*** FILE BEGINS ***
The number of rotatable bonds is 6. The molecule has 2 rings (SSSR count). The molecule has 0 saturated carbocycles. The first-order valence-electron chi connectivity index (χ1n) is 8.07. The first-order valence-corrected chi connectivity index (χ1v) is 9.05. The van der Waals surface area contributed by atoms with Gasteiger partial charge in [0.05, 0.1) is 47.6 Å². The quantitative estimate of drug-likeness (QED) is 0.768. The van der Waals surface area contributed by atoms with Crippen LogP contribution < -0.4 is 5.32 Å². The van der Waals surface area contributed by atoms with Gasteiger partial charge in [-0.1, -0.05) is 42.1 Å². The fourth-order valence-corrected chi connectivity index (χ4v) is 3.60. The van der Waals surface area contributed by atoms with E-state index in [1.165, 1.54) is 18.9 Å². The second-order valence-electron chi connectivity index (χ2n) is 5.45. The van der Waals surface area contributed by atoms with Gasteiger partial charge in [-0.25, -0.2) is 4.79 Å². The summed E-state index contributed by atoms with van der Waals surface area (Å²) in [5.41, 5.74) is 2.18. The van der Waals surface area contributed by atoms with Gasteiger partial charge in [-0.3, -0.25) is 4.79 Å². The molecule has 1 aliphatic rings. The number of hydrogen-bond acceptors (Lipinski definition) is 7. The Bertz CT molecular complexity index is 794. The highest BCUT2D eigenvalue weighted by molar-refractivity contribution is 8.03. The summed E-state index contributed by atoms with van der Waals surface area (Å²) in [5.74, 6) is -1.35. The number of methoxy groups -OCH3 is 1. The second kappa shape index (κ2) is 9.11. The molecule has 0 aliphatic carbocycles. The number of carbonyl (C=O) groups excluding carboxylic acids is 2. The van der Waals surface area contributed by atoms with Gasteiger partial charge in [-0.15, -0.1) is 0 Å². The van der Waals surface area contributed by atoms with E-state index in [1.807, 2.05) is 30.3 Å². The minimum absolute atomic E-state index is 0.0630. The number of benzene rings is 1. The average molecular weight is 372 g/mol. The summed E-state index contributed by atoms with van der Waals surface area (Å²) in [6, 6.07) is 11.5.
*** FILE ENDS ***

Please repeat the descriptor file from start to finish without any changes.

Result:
The number of rotatable bonds is 6. The molecule has 2 rings (SSSR count). The molecule has 0 saturated carbocycles. The first-order valence-electron chi connectivity index (χ1n) is 8.07. The first-order valence-corrected chi connectivity index (χ1v) is 9.05. The van der Waals surface area contributed by atoms with Gasteiger partial charge in [0.05, 0.1) is 47.6 Å². The quantitative estimate of drug-likeness (QED) is 0.768. The van der Waals surface area contributed by atoms with Crippen LogP contribution < -0.4 is 5.32 Å². The van der Waals surface area contributed by atoms with Gasteiger partial charge in [-0.1, -0.05) is 42.1 Å². The fourth-order valence-corrected chi connectivity index (χ4v) is 3.60. The van der Waals surface area contributed by atoms with E-state index in [1.165, 1.54) is 18.9 Å². The second-order valence-electron chi connectivity index (χ2n) is 5.45. The van der Waals surface area contributed by atoms with Gasteiger partial charge in [-0.25, -0.2) is 4.79 Å². The summed E-state index contributed by atoms with van der Waals surface area (Å²) in [5.41, 5.74) is 2.18. The van der Waals surface area contributed by atoms with Gasteiger partial charge in [-0.3, -0.25) is 4.79 Å². The molecule has 1 aliphatic rings. The number of hydrogen-bond acceptors (Lipinski definition) is 7. The Bertz CT molecular complexity index is 794. The highest BCUT2D eigenvalue weighted by molar-refractivity contribution is 8.03. The summed E-state index contributed by atoms with van der Waals surface area (Å²) in [5.74, 6) is -1.35. The number of methoxy groups -OCH3 is 1. The second kappa shape index (κ2) is 9.11. The molecule has 0 aliphatic carbocycles. The number of carbonyl (C=O) groups excluding carboxylic acids is 2. The van der Waals surface area contributed by atoms with Gasteiger partial charge in [-0.15, -0.1) is 0 Å². The van der Waals surface area contributed by atoms with E-state index in [1.807, 2.05) is 30.3 Å². The minimum absolute atomic E-state index is 0.0630. The number of benzene rings is 1. The average molecular weight is 372 g/mol. The summed E-state index contributed by atoms with van der Waals surface area (Å²) in [6, 6.07) is 11.5.